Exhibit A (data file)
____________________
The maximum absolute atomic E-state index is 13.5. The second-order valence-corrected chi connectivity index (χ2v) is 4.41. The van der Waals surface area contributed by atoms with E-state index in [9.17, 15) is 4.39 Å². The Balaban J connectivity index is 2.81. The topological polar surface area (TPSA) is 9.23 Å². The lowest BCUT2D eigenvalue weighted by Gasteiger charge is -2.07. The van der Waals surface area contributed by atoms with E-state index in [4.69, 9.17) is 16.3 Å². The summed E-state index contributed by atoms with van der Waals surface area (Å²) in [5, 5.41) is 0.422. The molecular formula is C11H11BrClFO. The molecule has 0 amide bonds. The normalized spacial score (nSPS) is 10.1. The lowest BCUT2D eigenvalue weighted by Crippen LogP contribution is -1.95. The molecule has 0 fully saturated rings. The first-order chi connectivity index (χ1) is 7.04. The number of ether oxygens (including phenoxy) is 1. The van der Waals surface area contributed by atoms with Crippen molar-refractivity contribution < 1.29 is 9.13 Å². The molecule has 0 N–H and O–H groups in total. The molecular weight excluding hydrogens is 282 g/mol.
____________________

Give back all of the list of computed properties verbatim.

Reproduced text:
The maximum absolute atomic E-state index is 13.5. The second-order valence-corrected chi connectivity index (χ2v) is 4.41. The van der Waals surface area contributed by atoms with E-state index in [9.17, 15) is 4.39 Å². The Balaban J connectivity index is 2.81. The topological polar surface area (TPSA) is 9.23 Å². The lowest BCUT2D eigenvalue weighted by Gasteiger charge is -2.07. The van der Waals surface area contributed by atoms with E-state index in [4.69, 9.17) is 16.3 Å². The summed E-state index contributed by atoms with van der Waals surface area (Å²) in [5, 5.41) is 0.422. The molecular formula is C11H11BrClFO. The molecule has 0 amide bonds. The normalized spacial score (nSPS) is 10.1. The lowest BCUT2D eigenvalue weighted by Crippen LogP contribution is -1.95. The molecule has 0 fully saturated rings. The first-order chi connectivity index (χ1) is 7.04. The number of ether oxygens (including phenoxy) is 1. The van der Waals surface area contributed by atoms with Crippen molar-refractivity contribution < 1.29 is 9.13 Å². The molecule has 0 N–H and O–H groups in total. The molecular weight excluding hydrogens is 282 g/mol.